Monday, December 14, 2015

Third Sunday of Advent (C) 2015

+ In nomine Patris et Filii et Spiritus Sancti + Amen.

Text: Luke 3:10-14
Theme: Robustness Of Repentance

Dear friends in Christ Jesus,

Advent is a season to refocus. It’s not simply an annual review of that time in biblical history. It’s an opportunity for the Holy Spirit to renew our faith. John the Baptizer sends you a query, “Is your repentance robust?” It’s not a question that should take us by surprise. Perhaps we’ve been lulled into apathy by the repetition of the questions as they are presented in our liturgy? “Do you confess that you have sinned and do you repent of your sins?” “Do you intend with the help of the Holy Spirit to live as in God’s presence, and to strive daily to lead a holy life, even as Christ has made you holy?”1 Your answer is not academic.

Today John confronts the people with the same questions; though somewhat more forcefully. He gets a genuine response. What follows is practical catechesis. Repentance is evidenced by a change in attitudes and activities. It has concrete expression. The people wanted to know what that would look like in their personal lives. Here John advises the common person, tax collectors, and soldiers. It’s a basic template that’s still useful today. Whether we are farmers, teachers, truck drivers, or small business owners, students, or retirees, repentance involves taking account of and being responsible for our actions.

Remember Luther’s advice (which is simply a summary of the biblical approach). When wondering which sins should be confessed (that is, repented of), Luther says, “Consider your place in life according to the Ten Commandments: Are you a father, mother, son, daughter, husband, wife, or worker? Have you been disobedient, unfaithful, or lazy? Have you been hot-tempered, rude, or quarrelsome? Have you hurt some by your words or deeds…”2 We note immediately not only how practical, but how vocational Luther’s approach is. The sins we are to repent of relate very concretely to the privileges and responsibilities of our relationships. We are often most tempted in regards to things where we possess responsibility or where we lack privilege.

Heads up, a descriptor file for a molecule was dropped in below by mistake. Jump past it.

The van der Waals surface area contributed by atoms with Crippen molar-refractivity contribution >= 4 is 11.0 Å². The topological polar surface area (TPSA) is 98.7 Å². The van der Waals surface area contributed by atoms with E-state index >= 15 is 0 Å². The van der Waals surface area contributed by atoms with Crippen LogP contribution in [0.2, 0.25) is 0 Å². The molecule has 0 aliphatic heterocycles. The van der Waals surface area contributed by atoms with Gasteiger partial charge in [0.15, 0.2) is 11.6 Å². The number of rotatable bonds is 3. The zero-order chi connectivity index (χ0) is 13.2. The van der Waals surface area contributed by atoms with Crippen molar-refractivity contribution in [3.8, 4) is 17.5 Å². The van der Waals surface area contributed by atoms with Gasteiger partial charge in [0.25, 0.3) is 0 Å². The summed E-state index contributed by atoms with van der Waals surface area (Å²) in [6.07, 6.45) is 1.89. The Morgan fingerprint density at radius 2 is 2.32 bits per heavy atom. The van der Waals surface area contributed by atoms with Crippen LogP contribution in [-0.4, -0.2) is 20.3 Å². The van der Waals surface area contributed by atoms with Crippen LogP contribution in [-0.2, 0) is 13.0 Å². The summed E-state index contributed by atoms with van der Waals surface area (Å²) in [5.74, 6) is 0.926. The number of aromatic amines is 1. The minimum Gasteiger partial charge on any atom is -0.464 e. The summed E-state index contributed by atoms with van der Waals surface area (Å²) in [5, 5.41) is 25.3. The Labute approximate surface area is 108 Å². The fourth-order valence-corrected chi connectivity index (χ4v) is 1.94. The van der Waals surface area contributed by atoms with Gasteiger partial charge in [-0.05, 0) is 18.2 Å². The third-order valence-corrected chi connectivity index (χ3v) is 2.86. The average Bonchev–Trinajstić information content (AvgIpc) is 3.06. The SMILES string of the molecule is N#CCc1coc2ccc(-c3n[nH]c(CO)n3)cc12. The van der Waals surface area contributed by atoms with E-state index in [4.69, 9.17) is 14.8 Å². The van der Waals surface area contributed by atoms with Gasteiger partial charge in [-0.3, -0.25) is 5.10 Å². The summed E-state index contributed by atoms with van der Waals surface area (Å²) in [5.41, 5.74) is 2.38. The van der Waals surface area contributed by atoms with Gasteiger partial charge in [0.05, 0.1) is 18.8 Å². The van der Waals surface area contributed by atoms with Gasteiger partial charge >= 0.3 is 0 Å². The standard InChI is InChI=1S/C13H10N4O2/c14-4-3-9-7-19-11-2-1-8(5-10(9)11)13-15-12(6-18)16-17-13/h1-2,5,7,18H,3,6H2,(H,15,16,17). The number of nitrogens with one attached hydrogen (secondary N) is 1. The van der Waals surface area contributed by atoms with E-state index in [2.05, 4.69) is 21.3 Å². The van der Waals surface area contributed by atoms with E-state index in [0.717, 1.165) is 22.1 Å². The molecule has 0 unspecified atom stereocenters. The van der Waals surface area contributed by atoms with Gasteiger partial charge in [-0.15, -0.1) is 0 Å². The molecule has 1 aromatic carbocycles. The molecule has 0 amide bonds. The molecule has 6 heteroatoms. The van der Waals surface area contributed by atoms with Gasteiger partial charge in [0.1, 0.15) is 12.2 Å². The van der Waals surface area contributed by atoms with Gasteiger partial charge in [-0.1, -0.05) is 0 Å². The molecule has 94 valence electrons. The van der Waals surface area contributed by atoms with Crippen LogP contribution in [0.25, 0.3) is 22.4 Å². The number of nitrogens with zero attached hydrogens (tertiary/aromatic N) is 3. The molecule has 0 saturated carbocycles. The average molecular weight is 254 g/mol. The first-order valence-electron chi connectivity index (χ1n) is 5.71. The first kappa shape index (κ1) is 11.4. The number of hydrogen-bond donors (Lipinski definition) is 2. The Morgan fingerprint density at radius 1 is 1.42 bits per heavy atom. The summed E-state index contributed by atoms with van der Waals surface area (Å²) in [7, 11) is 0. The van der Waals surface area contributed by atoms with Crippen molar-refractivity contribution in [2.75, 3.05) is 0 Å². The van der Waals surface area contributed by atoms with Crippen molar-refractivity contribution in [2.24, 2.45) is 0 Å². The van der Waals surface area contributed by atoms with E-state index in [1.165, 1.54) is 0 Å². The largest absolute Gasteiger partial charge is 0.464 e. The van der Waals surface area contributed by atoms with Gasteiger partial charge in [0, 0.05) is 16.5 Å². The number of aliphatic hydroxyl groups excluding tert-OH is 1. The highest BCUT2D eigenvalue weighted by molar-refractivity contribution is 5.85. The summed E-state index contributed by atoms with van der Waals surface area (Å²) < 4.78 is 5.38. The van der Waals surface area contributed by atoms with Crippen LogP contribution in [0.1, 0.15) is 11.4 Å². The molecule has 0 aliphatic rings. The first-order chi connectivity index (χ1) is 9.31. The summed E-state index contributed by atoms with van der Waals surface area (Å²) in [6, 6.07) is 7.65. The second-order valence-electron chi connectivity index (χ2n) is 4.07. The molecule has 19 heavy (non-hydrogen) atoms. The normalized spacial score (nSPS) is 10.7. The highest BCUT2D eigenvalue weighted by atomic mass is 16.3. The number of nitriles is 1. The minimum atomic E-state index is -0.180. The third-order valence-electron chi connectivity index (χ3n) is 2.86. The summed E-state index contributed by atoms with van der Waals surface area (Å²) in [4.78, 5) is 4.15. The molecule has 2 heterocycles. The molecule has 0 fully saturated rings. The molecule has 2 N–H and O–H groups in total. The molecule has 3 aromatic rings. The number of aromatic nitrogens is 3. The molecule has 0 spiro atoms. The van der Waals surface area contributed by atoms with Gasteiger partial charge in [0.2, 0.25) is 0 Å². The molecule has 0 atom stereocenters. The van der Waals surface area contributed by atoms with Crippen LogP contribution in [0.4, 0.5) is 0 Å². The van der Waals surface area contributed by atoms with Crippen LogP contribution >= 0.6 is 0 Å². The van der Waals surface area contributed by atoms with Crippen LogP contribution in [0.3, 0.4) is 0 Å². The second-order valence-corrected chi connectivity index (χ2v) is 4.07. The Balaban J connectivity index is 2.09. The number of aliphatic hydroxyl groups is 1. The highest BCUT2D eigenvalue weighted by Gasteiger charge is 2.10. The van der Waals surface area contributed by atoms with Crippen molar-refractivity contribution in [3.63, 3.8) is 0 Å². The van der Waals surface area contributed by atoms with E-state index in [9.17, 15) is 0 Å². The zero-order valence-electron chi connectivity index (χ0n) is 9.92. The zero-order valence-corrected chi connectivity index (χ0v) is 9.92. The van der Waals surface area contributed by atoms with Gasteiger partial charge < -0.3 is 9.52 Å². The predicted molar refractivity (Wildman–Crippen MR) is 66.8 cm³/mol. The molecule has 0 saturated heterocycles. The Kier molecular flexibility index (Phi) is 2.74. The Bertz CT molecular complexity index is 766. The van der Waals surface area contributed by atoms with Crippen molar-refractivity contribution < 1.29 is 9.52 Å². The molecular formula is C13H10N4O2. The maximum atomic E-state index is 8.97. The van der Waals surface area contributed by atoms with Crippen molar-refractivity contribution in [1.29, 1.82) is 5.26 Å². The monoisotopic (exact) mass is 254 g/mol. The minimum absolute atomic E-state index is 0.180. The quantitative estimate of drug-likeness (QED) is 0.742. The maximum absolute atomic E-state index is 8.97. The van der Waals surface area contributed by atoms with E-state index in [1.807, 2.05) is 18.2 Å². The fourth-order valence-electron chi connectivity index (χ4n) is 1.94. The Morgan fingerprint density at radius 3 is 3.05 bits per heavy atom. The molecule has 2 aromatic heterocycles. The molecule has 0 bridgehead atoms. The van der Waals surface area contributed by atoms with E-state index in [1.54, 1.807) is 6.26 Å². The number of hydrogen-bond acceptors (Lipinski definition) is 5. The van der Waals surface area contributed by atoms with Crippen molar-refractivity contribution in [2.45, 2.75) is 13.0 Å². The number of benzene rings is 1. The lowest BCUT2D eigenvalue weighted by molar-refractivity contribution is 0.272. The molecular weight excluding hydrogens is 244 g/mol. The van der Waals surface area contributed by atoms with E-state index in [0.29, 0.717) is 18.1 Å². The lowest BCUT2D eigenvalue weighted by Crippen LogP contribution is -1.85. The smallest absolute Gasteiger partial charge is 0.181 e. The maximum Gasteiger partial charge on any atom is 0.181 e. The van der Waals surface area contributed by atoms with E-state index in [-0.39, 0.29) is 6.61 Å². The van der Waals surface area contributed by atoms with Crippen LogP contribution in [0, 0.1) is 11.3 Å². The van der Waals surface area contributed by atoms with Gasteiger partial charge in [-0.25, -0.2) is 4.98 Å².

But repentance is not the management of moral infraction. It is the preparation to receive divine compassion. Repentance is not even something we can initiate. Nothing happens- nothing would ever happen- no movement of the soul, no query of the heart of God, if God Himself did not confront us with His holiness. In other words, until God makes us aware of His presence, His intentions, and our estrangement from Him, humans go along in their merry way idolizing themselves and constructing others idols that suit. God convicts us of the reality that we need His help. The Holy Spirit initiates and gifts us with repentance.

Still, the human will is prone to resist. Can these things really be as serious as God says? The power of human pride should never be underestimated. It blinds us to the truth. It can make us impervious to any legitimate criticism. We typically manage it by rationalizing, avoiding, or challenging. When we seek to discount any claims we just make excuses. When we’re too afraid to face the truth we withdraw. When we really get our back up we may confront the accusation face to face. Pride is the key element in all these responses. Our human nature always seeks to salvage as much of it as we can. When our pride is allowed to expand without limits it quickly fills every space in our hearts.